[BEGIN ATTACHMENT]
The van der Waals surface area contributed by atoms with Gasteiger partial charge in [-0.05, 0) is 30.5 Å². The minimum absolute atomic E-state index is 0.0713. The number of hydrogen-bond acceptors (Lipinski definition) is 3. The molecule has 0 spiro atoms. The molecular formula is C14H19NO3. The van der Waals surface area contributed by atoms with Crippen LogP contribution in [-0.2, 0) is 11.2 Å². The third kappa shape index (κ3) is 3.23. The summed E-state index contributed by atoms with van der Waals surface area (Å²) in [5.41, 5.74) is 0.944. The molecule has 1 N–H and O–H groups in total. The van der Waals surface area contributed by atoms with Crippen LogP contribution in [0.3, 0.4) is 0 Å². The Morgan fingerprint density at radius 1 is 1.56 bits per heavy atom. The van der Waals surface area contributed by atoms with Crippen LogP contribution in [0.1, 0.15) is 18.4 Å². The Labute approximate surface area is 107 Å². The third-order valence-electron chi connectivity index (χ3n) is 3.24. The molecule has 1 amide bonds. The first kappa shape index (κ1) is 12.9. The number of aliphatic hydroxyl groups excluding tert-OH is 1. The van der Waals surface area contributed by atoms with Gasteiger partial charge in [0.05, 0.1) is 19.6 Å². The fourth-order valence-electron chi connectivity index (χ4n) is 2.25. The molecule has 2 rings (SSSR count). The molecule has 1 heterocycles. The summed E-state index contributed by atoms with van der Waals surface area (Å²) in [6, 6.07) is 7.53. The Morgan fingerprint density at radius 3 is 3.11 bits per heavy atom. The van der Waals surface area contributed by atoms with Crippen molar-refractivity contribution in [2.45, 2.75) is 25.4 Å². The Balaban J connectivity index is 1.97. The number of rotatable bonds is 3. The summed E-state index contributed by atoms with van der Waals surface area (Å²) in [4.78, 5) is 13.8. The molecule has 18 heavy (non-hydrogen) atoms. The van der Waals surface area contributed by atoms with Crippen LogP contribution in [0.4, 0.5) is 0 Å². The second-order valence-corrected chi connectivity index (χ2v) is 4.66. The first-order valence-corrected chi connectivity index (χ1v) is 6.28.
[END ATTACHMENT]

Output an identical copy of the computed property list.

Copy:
The van der Waals surface area contributed by atoms with Gasteiger partial charge in [-0.05, 0) is 30.5 Å². The minimum absolute atomic E-state index is 0.0713. The number of hydrogen-bond acceptors (Lipinski definition) is 3. The molecule has 0 spiro atoms. The molecular formula is C14H19NO3. The van der Waals surface area contributed by atoms with Crippen LogP contribution in [-0.2, 0) is 11.2 Å². The third kappa shape index (κ3) is 3.23. The summed E-state index contributed by atoms with van der Waals surface area (Å²) in [5.41, 5.74) is 0.944. The molecule has 1 N–H and O–H groups in total. The van der Waals surface area contributed by atoms with Crippen LogP contribution in [0.3, 0.4) is 0 Å². The Morgan fingerprint density at radius 1 is 1.56 bits per heavy atom. The van der Waals surface area contributed by atoms with Crippen LogP contribution in [0.1, 0.15) is 18.4 Å². The Labute approximate surface area is 107 Å². The third-order valence-electron chi connectivity index (χ3n) is 3.24. The molecule has 1 amide bonds. The first kappa shape index (κ1) is 12.9. The number of aliphatic hydroxyl groups excluding tert-OH is 1. The van der Waals surface area contributed by atoms with Gasteiger partial charge in [0.05, 0.1) is 19.6 Å². The fourth-order valence-electron chi connectivity index (χ4n) is 2.25. The molecule has 2 rings (SSSR count). The molecule has 1 heterocycles. The summed E-state index contributed by atoms with van der Waals surface area (Å²) in [6, 6.07) is 7.53. The Morgan fingerprint density at radius 3 is 3.11 bits per heavy atom. The van der Waals surface area contributed by atoms with Crippen molar-refractivity contribution in [2.45, 2.75) is 25.4 Å². The Balaban J connectivity index is 1.97. The number of rotatable bonds is 3. The summed E-state index contributed by atoms with van der Waals surface area (Å²) in [4.78, 5) is 13.8. The molecule has 18 heavy (non-hydrogen) atoms. The van der Waals surface area contributed by atoms with Crippen LogP contribution in [0.4, 0.5) is 0 Å². The second-order valence-corrected chi connectivity index (χ2v) is 4.66. The first-order valence-corrected chi connectivity index (χ1v) is 6.28.